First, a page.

I’m going to see Watchmen at midnight , and I can’t wait. Actually, that statement is demonstrably false, because I’ve been waiting for this movie ever since I read (retired?) DC Comics Publisher Jeanette Kahn’s “Direct Currents” column about a potential film adaptation of Watchmen back in the late 80s.
I was excited when I read in the long-defunct Fantagraphics-published fanzine Amazing Heroes that Sam Haam had written a screenplay that actually improved upon the one (arguable) flaw of Moore and Gibbons’ 12-issue maxi-series: it’s 1950’s The Day the Earth Stood Still-style denouement. (I hear that an alteration to the ending has survived all the subsequent drafts and years of development hell, though only the Writers’ Guild knows whether the finished film’s ending was Haam’s.)
I was excited when Terry Gilliam was going to direct it, even though his own revision of the screenplay purportedly sucked worse than the film version of Moore’s The League of Extraordinary Gentlemen. If anybody could get this thing onscreen intact, I figured, the guy who made Brazil could do it.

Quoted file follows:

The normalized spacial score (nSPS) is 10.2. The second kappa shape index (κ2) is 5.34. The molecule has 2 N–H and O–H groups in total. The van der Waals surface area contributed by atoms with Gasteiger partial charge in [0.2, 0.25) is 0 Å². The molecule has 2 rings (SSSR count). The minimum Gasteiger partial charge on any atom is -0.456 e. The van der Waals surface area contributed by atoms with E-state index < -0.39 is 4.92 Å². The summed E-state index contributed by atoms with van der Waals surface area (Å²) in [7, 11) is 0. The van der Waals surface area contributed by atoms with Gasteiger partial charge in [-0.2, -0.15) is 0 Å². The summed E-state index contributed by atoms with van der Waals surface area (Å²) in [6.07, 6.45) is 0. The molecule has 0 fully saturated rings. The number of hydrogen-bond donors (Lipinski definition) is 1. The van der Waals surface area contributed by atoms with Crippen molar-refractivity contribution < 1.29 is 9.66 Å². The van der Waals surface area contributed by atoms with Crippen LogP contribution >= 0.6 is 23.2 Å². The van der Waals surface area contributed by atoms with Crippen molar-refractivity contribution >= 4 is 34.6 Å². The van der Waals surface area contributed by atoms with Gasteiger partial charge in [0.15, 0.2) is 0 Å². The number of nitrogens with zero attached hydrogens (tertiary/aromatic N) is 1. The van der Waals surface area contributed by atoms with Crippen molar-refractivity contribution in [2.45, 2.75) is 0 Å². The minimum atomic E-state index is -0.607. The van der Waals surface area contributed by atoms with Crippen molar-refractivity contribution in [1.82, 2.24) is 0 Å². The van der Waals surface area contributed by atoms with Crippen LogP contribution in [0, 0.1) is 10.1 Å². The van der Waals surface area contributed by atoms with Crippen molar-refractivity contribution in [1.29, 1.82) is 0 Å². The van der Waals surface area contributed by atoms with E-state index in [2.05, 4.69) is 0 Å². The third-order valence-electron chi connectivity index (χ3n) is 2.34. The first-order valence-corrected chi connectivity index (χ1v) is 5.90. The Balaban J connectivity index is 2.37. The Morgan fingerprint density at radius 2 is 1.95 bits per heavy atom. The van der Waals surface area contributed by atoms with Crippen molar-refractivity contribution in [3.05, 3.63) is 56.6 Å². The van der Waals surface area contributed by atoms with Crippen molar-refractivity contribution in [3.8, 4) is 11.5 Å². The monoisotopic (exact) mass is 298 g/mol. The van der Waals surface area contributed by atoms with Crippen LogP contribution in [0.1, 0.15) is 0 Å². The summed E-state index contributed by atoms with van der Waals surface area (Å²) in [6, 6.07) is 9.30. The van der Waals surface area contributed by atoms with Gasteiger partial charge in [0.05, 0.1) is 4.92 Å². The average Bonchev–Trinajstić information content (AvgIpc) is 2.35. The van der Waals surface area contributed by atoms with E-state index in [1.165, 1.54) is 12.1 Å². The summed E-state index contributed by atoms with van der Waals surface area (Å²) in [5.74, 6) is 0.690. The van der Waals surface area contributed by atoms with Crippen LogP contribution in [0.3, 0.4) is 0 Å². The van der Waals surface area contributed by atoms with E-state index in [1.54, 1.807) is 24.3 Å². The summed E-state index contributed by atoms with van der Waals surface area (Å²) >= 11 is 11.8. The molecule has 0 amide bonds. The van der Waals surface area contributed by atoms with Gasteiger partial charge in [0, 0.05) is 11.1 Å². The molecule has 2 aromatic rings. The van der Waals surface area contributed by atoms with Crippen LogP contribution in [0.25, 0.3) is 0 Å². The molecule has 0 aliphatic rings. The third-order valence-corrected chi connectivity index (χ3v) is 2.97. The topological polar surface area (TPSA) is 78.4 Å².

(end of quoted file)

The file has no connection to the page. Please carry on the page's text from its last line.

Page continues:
I was excited again, ten-plus years later, when Paul Greengrass was going to do it. (Though Cloverfield is probably a fair indication of what a Greengrass-shot Watchmen would have looked like.)
I was skeptical when I heard Zack Snyder, he of the-shot-by-shot adaptation of Frank Miller’s 300, had won the gig. I haven’t seen 300, but I gather it was mostly about a bunch of CGI-hardbodies wrestling in Matrix-like slow-motion. But when I read about the faithfulness and commitment with which Snyder was translating Moore and Gibbons’ sprawling masterpiece for the movies — keeping it set in alternate 1985, casting non-stars, allowing for a near-three-hour theatrical-cut run time (three-plus for DVD) and, crucially, an R-rating — I began to get excited again.
In about seven hours, I’ll be watching the movie. Sometime after that, though possibly not right away, I’ll know whether Snyder and screenwriter David Hayter succeeded. I’ve tried to avoid reading the mainstream critics’ notices, though I did weaken and read David Edelstein’s review in New York, which articulated nicely my reservations about Snyder.
I believe this much, though: Snyder tried — really tried — to make something great. Or at least to be faithful to something great.
Orson Welles, who made three brilliant films and many more failures, said it takes as much hard work to make a bad movie as it does to make a good one. But William Goldman, who’s had more commercial success than Welles but never improved upon The Princess Bride, said that most movies aren’t even meant to be any good.
Watchmen, I have faith, was meant to be good. And now, we’ll see.